Life with Mikey (1993)
|Year Of Production||1993|
|RSDL / Flipper||No/No||Cast & Crew|
|Start Up||Language Select Then Menu|
|Region Coding||2,4||Directed By||James Lapine|
Walt Disney Studios Home Ent.
Michael J. Fox
|Pan & Scan/Full Frame||None||
English Dolby Digital 5.1 (448Kb/s)
French Dolby Digital 5.1 (384Kb/s)
German Dolby Digital 5.1 (384Kb/s)
|Widescreen Aspect Ratio||1.78:1|
|Video Format||576i (PAL)|
|Original Aspect Ratio||1.85:1||Miscellaneous|
English for the Hearing Impaired
|Annoying Product Placement||No|
|Action In or After Credits||No|
Life With Mikey is certainly one for the kids. The G rating and warm and fuzzy image on the front cover of this disc gives a pretty fair indication about what sort of film this is going to be - and it didn't disappoint.
Michael J. Fox is Mike Chapman, a one-time child television star who starred in his own sit-com series, appropriately titled Life With Mikey, many years previous. Like all good child stars, he is now a complete has-been - reduced to staying at home watching repeats of his once famous series. He is also unable to get any acting jobs and is now reduced to making small cameo in-store appearances at the opening of cheap 'n' nasty fast food stores and living pretty much on the memories of past glories. For a living he runs a struggling talent agency with his brother Ed (Nathan Lane), and it's a talent agency dedicated to finding other child stars. Unfortunately the agency is not that successful, and despite holding several open days when prospective talent is encouraged to audition, the pickings have been pretty slim. In fact, the boys have just one successful client, Barry Corman (a young David Krumholtz) - an obnoxious ego-maniac and self-titled "cereal king" (since this seems to be the only television commercials he does - but they do pay the bills).
Mikey's luck changes one day when he has his pocket picked by a young lady in the street named Angie (Christina Vidal). Impressed by the way she talks herself out of getting sent off to the police, Mikey decides to sign her up, convinced she can act and become the one client that the Chapman and Chapman Talent Agency so desperately needs. But all is not well with Christina's home life, and in particular the relationship she has with her alcoholic father. Mikey is also more than a little flabbergasted when Christina decides to move in with him in an effort to concentrate fully on her acting. He reluctantly agrees, providing Christina heads back to school. He then sets about finding her some commercials to star in, while also playing the stand-in father figure and trying to patch things up between her and her estranged father. In the process Mikey might just learn something about himself and the need to move on in life and not try to relive his past success.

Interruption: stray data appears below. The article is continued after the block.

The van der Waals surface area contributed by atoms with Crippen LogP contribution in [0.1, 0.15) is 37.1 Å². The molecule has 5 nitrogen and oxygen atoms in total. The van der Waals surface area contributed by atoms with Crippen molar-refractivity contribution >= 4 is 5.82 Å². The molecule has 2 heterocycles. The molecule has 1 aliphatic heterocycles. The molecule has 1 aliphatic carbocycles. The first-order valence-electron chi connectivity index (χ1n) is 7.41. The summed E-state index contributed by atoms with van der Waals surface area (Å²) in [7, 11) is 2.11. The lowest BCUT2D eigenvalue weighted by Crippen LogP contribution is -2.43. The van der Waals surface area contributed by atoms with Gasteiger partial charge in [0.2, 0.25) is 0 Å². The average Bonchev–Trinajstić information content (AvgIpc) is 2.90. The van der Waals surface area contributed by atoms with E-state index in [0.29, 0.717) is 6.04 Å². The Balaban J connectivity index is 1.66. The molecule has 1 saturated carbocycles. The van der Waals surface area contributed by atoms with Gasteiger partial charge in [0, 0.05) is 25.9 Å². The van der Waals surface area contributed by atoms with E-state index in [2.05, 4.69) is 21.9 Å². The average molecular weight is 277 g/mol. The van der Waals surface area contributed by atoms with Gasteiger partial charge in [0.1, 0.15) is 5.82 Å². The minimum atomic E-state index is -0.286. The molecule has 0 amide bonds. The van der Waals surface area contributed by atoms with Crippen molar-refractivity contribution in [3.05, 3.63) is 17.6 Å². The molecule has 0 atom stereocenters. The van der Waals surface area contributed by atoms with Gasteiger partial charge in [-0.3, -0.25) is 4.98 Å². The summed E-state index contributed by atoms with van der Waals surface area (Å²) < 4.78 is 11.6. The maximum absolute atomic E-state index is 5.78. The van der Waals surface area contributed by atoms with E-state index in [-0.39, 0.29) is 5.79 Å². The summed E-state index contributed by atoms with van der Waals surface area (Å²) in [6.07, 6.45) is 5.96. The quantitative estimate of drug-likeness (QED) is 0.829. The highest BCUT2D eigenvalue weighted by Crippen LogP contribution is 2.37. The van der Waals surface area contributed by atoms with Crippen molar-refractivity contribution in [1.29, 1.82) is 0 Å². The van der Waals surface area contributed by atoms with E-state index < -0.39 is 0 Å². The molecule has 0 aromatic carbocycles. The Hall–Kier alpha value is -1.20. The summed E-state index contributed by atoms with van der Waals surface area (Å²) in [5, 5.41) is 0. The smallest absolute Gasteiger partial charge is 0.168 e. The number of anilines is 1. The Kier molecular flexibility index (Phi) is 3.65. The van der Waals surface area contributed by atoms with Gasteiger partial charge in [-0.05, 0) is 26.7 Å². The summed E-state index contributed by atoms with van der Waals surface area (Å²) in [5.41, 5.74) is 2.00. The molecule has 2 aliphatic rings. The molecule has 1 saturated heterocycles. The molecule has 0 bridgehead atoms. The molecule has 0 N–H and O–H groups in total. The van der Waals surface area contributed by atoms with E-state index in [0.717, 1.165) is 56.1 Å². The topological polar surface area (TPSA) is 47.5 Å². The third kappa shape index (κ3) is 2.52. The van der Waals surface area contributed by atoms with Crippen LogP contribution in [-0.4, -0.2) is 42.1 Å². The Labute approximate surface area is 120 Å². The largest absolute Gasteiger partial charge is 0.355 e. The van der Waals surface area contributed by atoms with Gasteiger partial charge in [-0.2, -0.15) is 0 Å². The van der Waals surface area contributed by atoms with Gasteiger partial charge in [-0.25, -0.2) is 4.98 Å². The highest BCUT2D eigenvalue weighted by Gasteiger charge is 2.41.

This transfer is presented in an aspect ratio of 1.78:1 and is 16x9 enhanced.
This is a pretty decent transfer in terms of sharpness though there is a little too much grain at times in some scenes. There isn't a trace of edge enhancement, and no low level noise. While certainly not setting the world on fire with an eye-popping image, what is on offer here is more than adequate for the intended audience of the film.
Colours, while not jumping off the screen, are at least well rendered with no obvious problems. Skin tones are spot on.
There are no apparent MPEG artefacts. Making a pleasant change is the lack of aliasing in any form. Probably the biggest fault is the appearance of the usual brief smattering of film artefacts in the form of white and black spots and flecks which appear throughout. These are not overly disruptive, just obvious.
There are several subtitle options present. I verified the presence of them all and extensively sampled the English flavour. No apparent problems were noticed and the subtitles were about 90 per cent accurate.
This disc is single sided and single layered so there is no layer change.
There are three audio soundtracks on this disc. An English Dolby Digital 5.1 soundtrack was my choice, but there are also French and German Dolby Digital 5.1 tracks for those that need them.
This is not a startling track by any means. There is some separation across the front channels, but the rears remained almost silent throughout. Dialogue is anchored front and centre but the left and right channels do carry some action and miscellaneous effect noise.
The score for this film is by Alan Menken and is fairly light, breezy and well suited to a kids film.
There is basically no surround channel use and the subwoofer is also seldom heard.
|Surround Channel Use|
Not really an extra but it's all we get.
NOTE: To view non-R4 releases, your equipment needs to be multi-zone compatible and usually also NTSC compatible.
I can't find much reliable information about this title in Region 1. From the limited bit I can find it would appear that their version is identical to this one.
A fairly unoriginal family tale whereby the down-and-out adult is taught several important life lessons from the worldly child. Michael J. Fox doesn't really get out of second gear in this G-rated film, but there are a few laugh-out-loud moments - particularly the very funny audition scenes where a bunch of near talentless children are paraded in front of the agents by parents who really do think they are the next best thing.
The video and audio are functional. They are without flaw, but are not really that startling.
There are no extras.
|DVD||Loewe Xemix 5106DO, using RGB output|
|Display||Loewe Calida (84cm). Calibrated with Digital Video Essentials (PAL). This display device is 16x9 capable.|
|Audio Decoder||Built in to amplifier/receiver. Calibrated with Digital Video Essentials (PAL).|
|Speakers||Front - B&W 602S2, Centre - B&W CC6S2, Rear - B&W 601S2, Sub - Energy E:xl S10|